The domestic season is done and dusted for another year. I can't say it went all to plan. I have been sidelined for the last two weeks or so, which gave me plenty of time to reflect.
My season kicked off very promising with two wins in a row at the National XC Series Round 1 (Rotorua) and Round 2 (Cambridge) in early January. Especially at Round 2 we had a good women's field with a visit from South African Pro Bianca Haw.
Leading the girls out at Round 2 in TeMiro (Cambridge).
After two weeks in the North Island, I headed home to Nelson for a couple of weeks of hard training before the next race on the calendar - The Top Gun. This race consists of the three MTB disciplines: cross country, downhill and enduro. I decided to only race the XC because the risk of injury in the Enduro was too high. I was also organising the XC, which included marking the course for 5 hours on Saturday. Racing and organising at the same time is hard work! But also a lot of fun and I think the 60+ competitors enjoyed our old-school single loop course. I won the XC race 6 minutes ahead of Raewyn Morrison. After de-marking the course and packing everything up, I was truly spent on Sunday night!
Organising and racing the Top Gun XC Event in Nelson.
Three weeks later I opted to race the Coppermine Epic in Nelson instead of the third round of the National Series in Wanaka. The Coppermine is my favorite race for multiple reasons: it's on home turf, has everything a big race needs (big hills, technical rooty single-trail and a flowy 17 minute downhill) and has some cash on offer. I had a good race, taking home the queen of the mountain and the overall. But my training buddy and Coppermine founder, James Hufflet, got the better of me- again. Have to work on that one next year!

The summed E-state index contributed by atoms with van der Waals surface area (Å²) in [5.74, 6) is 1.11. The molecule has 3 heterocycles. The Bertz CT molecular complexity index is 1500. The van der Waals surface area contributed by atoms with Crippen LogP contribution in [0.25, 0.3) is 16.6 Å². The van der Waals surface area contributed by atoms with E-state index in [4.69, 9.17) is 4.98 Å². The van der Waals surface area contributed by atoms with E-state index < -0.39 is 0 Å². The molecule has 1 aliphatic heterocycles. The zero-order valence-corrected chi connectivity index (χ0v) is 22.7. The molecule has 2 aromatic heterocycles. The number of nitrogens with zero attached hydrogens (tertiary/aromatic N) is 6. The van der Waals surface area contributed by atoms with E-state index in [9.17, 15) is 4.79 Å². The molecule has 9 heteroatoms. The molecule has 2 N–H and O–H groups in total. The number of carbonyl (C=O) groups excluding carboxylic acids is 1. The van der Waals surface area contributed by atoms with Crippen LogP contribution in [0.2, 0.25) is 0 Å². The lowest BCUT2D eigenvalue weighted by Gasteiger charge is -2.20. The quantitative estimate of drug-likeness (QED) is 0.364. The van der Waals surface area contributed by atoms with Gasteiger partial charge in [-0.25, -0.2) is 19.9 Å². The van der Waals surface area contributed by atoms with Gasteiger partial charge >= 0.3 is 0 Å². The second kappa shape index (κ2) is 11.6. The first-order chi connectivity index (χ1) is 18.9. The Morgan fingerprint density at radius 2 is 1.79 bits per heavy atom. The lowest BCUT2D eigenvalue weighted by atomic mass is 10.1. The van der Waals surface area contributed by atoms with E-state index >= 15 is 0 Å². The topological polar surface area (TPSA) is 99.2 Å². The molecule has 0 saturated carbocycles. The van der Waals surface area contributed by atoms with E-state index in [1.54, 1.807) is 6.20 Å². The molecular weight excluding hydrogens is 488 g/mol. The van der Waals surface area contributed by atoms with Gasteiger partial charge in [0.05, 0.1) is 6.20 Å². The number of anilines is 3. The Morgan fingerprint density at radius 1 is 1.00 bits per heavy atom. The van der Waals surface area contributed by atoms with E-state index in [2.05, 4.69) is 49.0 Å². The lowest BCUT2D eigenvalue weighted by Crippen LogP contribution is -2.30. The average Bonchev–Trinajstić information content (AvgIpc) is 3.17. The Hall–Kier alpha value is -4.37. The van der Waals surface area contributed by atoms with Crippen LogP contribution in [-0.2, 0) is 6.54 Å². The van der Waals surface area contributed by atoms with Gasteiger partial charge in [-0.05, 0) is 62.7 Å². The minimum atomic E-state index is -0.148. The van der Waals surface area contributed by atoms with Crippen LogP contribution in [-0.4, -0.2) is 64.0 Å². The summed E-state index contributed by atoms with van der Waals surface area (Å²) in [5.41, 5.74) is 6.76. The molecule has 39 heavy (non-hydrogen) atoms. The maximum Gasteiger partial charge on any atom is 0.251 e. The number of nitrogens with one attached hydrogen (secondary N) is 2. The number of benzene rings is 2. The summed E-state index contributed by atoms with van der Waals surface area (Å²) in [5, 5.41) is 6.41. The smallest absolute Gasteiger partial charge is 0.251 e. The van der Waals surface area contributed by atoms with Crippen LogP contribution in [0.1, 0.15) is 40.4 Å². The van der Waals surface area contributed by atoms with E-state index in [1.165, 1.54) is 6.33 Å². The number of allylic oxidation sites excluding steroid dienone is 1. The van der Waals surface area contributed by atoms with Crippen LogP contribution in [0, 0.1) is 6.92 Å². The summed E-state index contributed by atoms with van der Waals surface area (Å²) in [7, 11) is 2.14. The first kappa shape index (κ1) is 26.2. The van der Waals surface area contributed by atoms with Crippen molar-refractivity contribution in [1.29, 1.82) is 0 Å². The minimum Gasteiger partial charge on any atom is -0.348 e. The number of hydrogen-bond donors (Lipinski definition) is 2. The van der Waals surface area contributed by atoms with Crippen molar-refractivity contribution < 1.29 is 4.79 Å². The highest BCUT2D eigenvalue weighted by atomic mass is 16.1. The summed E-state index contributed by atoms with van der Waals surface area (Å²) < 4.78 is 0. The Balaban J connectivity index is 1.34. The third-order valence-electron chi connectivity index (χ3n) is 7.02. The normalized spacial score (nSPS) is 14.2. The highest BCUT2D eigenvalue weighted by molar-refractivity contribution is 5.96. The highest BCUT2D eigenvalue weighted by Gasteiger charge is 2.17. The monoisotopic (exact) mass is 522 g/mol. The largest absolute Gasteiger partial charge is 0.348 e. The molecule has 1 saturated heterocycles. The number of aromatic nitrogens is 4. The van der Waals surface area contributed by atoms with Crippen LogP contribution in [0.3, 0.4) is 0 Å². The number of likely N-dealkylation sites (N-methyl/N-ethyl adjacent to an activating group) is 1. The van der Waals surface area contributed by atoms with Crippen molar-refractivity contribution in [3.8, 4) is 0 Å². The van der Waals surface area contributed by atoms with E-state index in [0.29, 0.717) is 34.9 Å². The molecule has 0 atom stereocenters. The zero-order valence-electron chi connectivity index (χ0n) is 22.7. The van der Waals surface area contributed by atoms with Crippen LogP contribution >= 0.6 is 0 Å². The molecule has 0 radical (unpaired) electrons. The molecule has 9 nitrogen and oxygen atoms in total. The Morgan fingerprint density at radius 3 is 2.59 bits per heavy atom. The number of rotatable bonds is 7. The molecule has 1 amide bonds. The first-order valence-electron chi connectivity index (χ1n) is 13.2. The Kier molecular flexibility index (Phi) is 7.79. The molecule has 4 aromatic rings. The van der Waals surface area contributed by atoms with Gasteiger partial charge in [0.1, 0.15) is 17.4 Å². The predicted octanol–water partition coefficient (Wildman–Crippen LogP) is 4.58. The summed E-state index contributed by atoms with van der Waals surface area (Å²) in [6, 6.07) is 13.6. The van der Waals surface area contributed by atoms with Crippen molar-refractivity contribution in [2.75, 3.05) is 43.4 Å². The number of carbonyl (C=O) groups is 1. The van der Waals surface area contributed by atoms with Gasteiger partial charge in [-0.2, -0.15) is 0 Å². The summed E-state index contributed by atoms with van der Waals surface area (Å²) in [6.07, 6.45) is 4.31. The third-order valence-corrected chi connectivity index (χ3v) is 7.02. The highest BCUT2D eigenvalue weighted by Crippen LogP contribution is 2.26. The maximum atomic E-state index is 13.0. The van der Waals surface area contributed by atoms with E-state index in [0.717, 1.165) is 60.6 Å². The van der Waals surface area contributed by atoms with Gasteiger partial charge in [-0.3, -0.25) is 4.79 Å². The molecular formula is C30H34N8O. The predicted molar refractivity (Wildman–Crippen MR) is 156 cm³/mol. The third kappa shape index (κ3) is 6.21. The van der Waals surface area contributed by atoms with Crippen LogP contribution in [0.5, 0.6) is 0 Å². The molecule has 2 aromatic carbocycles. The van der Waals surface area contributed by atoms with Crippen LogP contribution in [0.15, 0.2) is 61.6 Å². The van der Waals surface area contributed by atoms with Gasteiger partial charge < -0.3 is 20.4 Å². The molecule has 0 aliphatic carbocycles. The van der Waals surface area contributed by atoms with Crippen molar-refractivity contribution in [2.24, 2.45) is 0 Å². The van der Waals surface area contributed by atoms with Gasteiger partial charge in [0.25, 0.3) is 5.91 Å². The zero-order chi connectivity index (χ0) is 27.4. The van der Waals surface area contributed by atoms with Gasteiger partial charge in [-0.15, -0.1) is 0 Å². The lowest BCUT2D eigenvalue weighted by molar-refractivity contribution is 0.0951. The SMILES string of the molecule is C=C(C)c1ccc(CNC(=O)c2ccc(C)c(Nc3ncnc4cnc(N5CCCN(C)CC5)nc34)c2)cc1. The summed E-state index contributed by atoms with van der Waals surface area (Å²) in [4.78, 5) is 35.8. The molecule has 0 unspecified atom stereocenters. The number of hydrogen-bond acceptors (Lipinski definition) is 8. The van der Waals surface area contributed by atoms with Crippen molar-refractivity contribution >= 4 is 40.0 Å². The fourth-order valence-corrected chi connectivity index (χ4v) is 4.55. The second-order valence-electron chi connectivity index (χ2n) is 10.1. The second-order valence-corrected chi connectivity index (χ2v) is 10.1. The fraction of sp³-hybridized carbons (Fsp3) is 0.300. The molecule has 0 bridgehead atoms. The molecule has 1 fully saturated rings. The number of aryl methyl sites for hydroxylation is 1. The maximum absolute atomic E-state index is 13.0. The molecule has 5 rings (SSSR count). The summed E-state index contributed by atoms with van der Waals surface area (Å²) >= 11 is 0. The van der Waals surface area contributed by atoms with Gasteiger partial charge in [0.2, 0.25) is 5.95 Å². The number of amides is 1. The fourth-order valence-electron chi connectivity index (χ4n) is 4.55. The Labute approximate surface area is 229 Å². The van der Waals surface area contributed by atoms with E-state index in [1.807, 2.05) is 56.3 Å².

Taking home the cash for the QOM and the overall Coppermine title.
The following week I flew south to Dunedin for the final round of the National Series. With three out of four results counting towards the overall, I needed a podium finish to seal the overall title. I struggled to find my legs at the start of the race, but came through mid-race making it 3 wins from 3 and taking home the Overall win of the National XC Series 2016!
Working hard at Round 3 of the National Series in Dunedin.
Happy to win the National XC Series 2016!
So far, so good! It's been a really good two months of racing and training. The legs are feeling good and the National Champs and Oceania Champs are three weeks away.
That week I started to feel a bit under the weather with the typical symptoms of a oncoming cold. I didn't feel like racing the Karapoti Classic in Upper Hutt that weekend but had already committed to taking other people's bikes over to Wellington in my van and meeting them there. So I drugged up on some herbal remedies, vitamin C and onion juice and made my way to Upper Hutt. The race went well and I came second behind 'Miss Karapoti' Kim Hurst who has raced their every year for the past 5 years. Considering I wasn't 100% I was super happy to join the infamous sub-3 hour club in my ever first Karapoti!
Trailing Kim across the River at the start of the Karapoti.
After a short recovery from racing and traveling, I kicked into the final two weeks of hard training before the National Champs. My cold had almost gone and I thought I had got away with it. But in hindsight this is were things started to deteriorate. I was constantly tiered and lethargic. On a hard training session I'd get a sore throat and had problems with my breathing. Afterwards a training session I would pass out completely into a 3+ hour coma-like sleep. At the time I attributed it to the combined effects of a busy racing and training schedule over the past three months. It is just too easy not to listen to your body too closely and come up with simple explanations why you feel how you feel. I tried to bank some extra sleep and look after myself to get ready for the National Champs.